Single Family Housing Trends

During the heyday of America’s maximum retail sector surge (1996–2006), residential construction and the massive expansion of the automotive sector were at the top of the heap. In addition to the speedup of America’s gross domestic product of goods and services during this time frame, the U.S. was witnessing the peak of a population explosion that doubled its people count from 160 million in the mid–20th century to 320 million today.

Consequently, the automotive industry has broadened its U.S. market position, primarily due to additional Japanese, Germany, and South Korean automobile manufacturers setting up “finishing departments, mostly in non-union Midwest and Southern states, and has reached its pre-recession annual total of 16 million cars sold in the U.S. Residential home construction, however, has badly lagged its previous high point of 1.7 million single family annualized home starts.

Currently, residential construction has struggled to reach one million annualized starts, with most of these devoted to metropolitan leased apartment units, or as homes for leasing in smaller and rural communities. However, the fact that total housing starts fell 2.8% in October from a month earlier, while single family home units’ new construction rose 4.2% in October—the best pace since June 2008— is indicative of a major return shift to traditional single family startups, that year-over-year shows a 5.3% improvement currently.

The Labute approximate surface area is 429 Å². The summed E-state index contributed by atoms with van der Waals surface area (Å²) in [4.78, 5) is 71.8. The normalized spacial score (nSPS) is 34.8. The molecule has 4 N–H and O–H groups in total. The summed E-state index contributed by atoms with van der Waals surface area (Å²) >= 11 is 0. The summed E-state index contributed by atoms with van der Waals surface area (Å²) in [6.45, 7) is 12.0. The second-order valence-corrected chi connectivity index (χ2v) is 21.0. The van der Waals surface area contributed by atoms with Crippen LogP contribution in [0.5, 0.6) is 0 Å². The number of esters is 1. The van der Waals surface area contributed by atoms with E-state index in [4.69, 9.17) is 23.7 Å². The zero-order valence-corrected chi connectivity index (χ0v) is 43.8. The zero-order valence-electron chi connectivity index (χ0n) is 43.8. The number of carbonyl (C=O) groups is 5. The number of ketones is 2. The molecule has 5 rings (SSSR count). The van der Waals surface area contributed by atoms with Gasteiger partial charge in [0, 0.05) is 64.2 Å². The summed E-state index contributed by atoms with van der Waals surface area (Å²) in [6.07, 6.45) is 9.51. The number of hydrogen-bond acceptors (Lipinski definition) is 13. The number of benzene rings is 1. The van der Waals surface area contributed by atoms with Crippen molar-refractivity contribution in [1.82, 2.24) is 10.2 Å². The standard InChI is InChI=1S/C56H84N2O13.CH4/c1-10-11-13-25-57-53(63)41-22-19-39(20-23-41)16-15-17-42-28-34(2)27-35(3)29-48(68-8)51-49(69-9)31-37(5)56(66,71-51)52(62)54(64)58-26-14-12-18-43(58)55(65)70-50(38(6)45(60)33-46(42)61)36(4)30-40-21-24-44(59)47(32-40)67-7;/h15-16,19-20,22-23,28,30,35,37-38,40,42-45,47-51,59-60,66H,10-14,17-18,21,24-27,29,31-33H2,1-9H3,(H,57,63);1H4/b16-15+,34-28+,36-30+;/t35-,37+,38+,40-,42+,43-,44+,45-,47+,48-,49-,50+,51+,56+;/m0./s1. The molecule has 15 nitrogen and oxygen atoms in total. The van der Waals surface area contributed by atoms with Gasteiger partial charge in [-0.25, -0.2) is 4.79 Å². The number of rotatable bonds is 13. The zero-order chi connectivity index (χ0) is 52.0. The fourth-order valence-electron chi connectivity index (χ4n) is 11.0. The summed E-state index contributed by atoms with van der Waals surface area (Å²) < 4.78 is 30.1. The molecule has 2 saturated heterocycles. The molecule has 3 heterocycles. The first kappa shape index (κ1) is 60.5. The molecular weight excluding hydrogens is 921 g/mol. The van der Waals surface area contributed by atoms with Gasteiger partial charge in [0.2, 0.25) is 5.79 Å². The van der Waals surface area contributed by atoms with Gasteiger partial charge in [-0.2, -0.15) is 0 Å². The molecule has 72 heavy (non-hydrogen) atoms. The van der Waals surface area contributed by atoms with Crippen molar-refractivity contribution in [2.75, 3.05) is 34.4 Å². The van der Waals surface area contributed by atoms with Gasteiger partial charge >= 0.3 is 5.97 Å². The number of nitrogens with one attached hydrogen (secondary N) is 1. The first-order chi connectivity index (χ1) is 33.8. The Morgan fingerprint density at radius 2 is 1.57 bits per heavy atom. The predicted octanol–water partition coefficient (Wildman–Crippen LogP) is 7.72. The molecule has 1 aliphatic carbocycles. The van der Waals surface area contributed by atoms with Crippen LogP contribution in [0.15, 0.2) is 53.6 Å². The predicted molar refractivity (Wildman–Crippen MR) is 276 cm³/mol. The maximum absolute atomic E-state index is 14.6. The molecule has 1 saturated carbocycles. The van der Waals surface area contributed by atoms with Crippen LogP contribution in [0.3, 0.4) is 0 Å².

The factors that are generating this switch to the more traditional homeowning of American families are as follows:


  1. The federal government, in conjunction with Federal Reserve Board approval, has started to lighten up on maximum down-payments, and the overly strict regulations, in the wake of the earlier loose requirements that generated a flood of foreclosures.
  2. With overall national job improvement, an increasing number of fully-employed job holders are committed to permanent homesteads in their new locations.
  3. While rental and residential leasing are still the predominant factor in the reduced level of family housing construction, the ongoing job improvement and lifestyle, especially with the “millennials,” who accounted for the highest rental/leasing commitment shift, has also been abetted by substantially higher rentals in both metropolitan and suburban living space.

While the 1.7 million annualized units of the late 1990’s and early 2000’s are nowhere in sight, as the million mark is the current norm, a steady improvement in the present trend is an encouraging sign of a steadily improving economy.

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